Petrography and chemistry of high-carbon fly ash from the shawnee power station, Kentucky

James C. Hower, Gerald A. Thomas, Darlene S. Clifford, J. Denton Eady, J. David Robertson, Amy S. Wong

Research output: Contribution to specialist publicationArticle

12 Scopus citations


The Shawnee power station in western kentucky consists of ten 150-MW units, eight of which burn low-sulfur (<1 wt %) eastern Kentucky and central West Virginia coal. The other unit burn medium- and high-sulfur (>1 wt %) coal in an atmospheric fluidized-bed combustion unit and in a research unit. The eight low-sulfur coal units were sampled in a 1992 survey of Kentucky utilities. Little between-unit variation is seen in the ash-basis major oxide and minor element chemistry. The carbon content of the fly ashes varies from 5 to 25 wt %. Similarly, the isotropic and anisotropic coke in the fly ash varies from 6% to 42% (volume basis). Much of the anisotropic coke is a thin-walled macroporous variety, but there is a portion that is a thick-walled variety similar to a petroleum coke.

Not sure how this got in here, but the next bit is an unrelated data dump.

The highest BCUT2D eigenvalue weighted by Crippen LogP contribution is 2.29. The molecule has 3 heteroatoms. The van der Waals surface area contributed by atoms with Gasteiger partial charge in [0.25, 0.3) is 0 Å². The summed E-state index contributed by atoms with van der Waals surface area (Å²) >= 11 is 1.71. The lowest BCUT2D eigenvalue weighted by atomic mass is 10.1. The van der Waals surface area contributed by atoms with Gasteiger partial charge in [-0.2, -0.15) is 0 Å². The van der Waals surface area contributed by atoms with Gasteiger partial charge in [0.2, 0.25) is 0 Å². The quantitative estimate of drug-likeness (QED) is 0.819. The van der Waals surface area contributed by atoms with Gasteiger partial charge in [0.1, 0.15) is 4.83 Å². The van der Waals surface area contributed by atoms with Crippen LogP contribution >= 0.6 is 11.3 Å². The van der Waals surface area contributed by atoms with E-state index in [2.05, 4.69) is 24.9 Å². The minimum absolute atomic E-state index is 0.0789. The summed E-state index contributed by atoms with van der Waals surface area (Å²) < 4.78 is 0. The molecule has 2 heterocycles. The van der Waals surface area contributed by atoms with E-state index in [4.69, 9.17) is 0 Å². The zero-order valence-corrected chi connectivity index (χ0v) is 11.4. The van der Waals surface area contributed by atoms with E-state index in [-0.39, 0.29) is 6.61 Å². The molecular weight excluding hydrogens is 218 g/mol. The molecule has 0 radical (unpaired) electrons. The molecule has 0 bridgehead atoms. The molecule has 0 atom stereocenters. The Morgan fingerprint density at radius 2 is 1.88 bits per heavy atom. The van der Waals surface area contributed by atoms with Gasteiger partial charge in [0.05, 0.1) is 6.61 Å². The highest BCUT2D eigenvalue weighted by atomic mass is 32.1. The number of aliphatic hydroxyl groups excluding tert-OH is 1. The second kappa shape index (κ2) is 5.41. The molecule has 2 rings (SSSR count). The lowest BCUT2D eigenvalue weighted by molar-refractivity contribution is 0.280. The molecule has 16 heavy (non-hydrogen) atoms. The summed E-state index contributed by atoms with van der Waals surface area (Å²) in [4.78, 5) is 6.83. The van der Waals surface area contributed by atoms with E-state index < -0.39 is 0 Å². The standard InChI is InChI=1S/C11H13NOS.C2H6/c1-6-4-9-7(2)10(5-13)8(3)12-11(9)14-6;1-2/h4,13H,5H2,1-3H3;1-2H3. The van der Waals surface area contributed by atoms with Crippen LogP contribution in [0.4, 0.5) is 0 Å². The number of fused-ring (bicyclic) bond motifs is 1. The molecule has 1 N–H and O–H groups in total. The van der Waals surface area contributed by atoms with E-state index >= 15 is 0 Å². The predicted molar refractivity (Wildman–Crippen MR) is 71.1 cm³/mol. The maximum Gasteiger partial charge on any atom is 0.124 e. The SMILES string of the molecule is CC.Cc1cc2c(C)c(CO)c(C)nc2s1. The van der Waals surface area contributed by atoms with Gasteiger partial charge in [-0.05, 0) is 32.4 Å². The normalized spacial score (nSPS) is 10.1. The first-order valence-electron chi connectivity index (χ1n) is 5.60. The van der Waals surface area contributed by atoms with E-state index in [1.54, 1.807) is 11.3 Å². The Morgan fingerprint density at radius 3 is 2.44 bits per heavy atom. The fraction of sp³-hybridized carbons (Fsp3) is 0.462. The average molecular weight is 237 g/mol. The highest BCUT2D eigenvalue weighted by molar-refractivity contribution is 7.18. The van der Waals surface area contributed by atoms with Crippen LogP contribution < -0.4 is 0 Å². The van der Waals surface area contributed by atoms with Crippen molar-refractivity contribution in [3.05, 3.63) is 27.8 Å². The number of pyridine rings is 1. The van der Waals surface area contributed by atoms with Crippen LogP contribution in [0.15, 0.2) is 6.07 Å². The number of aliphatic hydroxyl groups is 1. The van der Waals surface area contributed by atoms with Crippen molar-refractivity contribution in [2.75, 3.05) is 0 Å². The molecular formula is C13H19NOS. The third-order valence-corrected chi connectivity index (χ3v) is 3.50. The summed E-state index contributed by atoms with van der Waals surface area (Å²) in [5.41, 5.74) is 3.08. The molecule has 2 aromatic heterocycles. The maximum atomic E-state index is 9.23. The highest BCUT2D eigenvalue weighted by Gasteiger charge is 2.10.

Original languageEnglish
Number of pages12
Specialist publicationEnergy Sources
StatePublished - 1996


  • Coal
  • Fly ash
  • Kentucky
  • Petrography

ASJC Scopus subject areas

  • General Chemical Engineering
  • Fuel Technology
  • Energy Engineering and Power Technology


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